Topics: Commons – Registration – Town or village green
Alternative Citations:  UKSC 31
Hearing Date: 21 May 2014
Court: Supreme Court
Judge: Lord Neuberger P, Lady Hale DP, Lord Reed, Lord Carnwath and Lord Hughes SCJJ
Representation: Douglas Edwards QC and Philip Petchey (instructed by Richard Buxton Environmental and Public Law) for the appellant. Nathalie Lieven AC and Ruth Stockley (instructed by North Yorkshire County Council Assistant Chief Executive Legal and Democratic Services) for the authority. George Laurence QC and William Hanbury (instructed by Scarborough Borough Council Legal Services) for the second respondent.
Commons – Registration. The Supreme Court considered the issue of whether land in Whitby should be registered as a town or village green under s 15 of the Commons Act 2006. At first instance, and on appeal, it was held that the land should not be registered. The appellant appealed to the Supreme Court. The Court held that, since members of the public had been entitled to go onto and use the land, provided that they used it for the stipulated purpose in s 12(1) of the 1985 Act, namely for recreation, and that they did so in a lawful manner, the appeal would be dismissed. Further, the court considered the case of R (on the application of Beresford) v Sunderland City Council  1 All ER 160, and held that it was flawed and could no longer be relied upon.
Section 15 of the Commons Act 2006 provides, so far as material: ‘(1) Any person may apply to the commons registration authority to register land to which this Part applies as a town or village green in a case where subsection (2), (3) or (4) applies. (2) This subsection applies where— (a) a significant number of the inhabitants of any locality, or of any neighbourhood within a locality, have indulged as of right in lawful sports and pastimes on the land for a period of at least 20 years; and (b) they continue to do so at the time of the application.’
The judgment is available at:  UKSC 31
The proceedings concerned a playing field (the field) in Whitby, North Yorkshire. The field was originally part of a larger piece of land, which was developed for housing. The field was retained as ‘recreation grounds’ and not developed, pursuant to s 80(1) of the Housing Act 1936. The 1936 Act was superseded by the Housing Act 1985. The field remained in use, and kept the appearance of a municipal recreation ground. In October 2007, the Neighbourhood Council applied to register the field as a town or village green under s 15 of the Commons Act 2006. The defendant local authority (the authority) carried out an inquiry. The finding of the inquiry was that although a significant number of local people had indulged in lawful sports and pastimes on the field for a period of at least 20 years, their use had not been ‘as of right’ as per s 15(2)(a) of the 2006 Act. The application was rejected. The appellant, who was a member of the Neighbourhood Council, applied for judicial review of the decision (see  EWHC 3653 (Admin)), and from there to the Court of Appeal. She appealed to the Supreme Court.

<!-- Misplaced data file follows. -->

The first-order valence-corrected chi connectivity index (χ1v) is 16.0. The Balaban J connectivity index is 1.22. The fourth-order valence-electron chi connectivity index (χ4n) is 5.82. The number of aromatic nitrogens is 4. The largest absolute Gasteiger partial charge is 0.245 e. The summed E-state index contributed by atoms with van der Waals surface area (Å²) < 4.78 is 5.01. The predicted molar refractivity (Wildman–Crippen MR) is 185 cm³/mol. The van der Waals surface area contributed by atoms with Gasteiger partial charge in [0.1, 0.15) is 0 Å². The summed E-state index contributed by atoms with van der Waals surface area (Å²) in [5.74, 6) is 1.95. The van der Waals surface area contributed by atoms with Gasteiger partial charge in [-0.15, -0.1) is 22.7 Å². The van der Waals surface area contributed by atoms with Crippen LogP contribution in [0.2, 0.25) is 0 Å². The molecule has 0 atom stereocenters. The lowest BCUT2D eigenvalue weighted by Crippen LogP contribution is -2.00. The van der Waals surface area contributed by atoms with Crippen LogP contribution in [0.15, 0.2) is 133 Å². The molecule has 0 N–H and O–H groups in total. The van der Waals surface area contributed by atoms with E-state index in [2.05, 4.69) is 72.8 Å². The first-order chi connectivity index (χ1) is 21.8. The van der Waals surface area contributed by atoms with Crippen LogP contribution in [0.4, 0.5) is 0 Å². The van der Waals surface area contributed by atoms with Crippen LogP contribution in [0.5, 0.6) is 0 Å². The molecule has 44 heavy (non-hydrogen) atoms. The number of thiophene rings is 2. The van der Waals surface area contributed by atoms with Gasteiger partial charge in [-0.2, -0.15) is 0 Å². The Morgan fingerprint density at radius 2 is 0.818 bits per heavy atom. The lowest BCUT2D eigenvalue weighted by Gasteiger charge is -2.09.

The issues for decision were: first, where land was provided and maintained by a local authority pursuant to s 12(1) of the Housing Act 1985 or its statutory predecessors, whether the use of that land by the public for recreational purposes was ‘as of right’ within the meaning of s 15(2)(a) of the Commons Act 2006. The authority submitted that it had acquired and had always held the field pursuant to s 12(1) of the 1985 Act and its statutory predecessors, so the field had been held for public recreational purposes; consequently, members of the public had always had the statutory right to use the field for recreational purposes, and, accordingly, there could be no question of any inhabitants of the locality having indulged in lawful sports and pastimes ‘as of right’, as they had done so ‘of right’ or ‘by right’. Members of the public had been using the field for recreational purposes lawfully or by licence, and the 20-year period referred to in s 15(2) of the 2006 Act had not even started to run – and indeed it could not do so unless and until the Council lawfully ceased to hold the Field under section 12(1) of the 1985 Act.
In the course of argument, the claimant challenged the reasoning in the case of R (Beresford) v Sunderland City Council  1 AC 889 (Beresford). Beresford concerned judicial review proceedings of a decision of a county council, as registration authority, not to register land as a village green. It involved land that had been acquired for no particular purpose and had never been appropriated for public recreational use. At first instance and in the Court of Appeal, the city council successfully contended that mowing grass or erecting benches could justify the implying of a licence by which the public could use the land. That verdict was reversed by the House of Lords. Consideration was given to, first, the meaning of ‘as of right’ as used in Beresford and, secondly, the decision in Beresford in relation to the effect of the 1981 Act.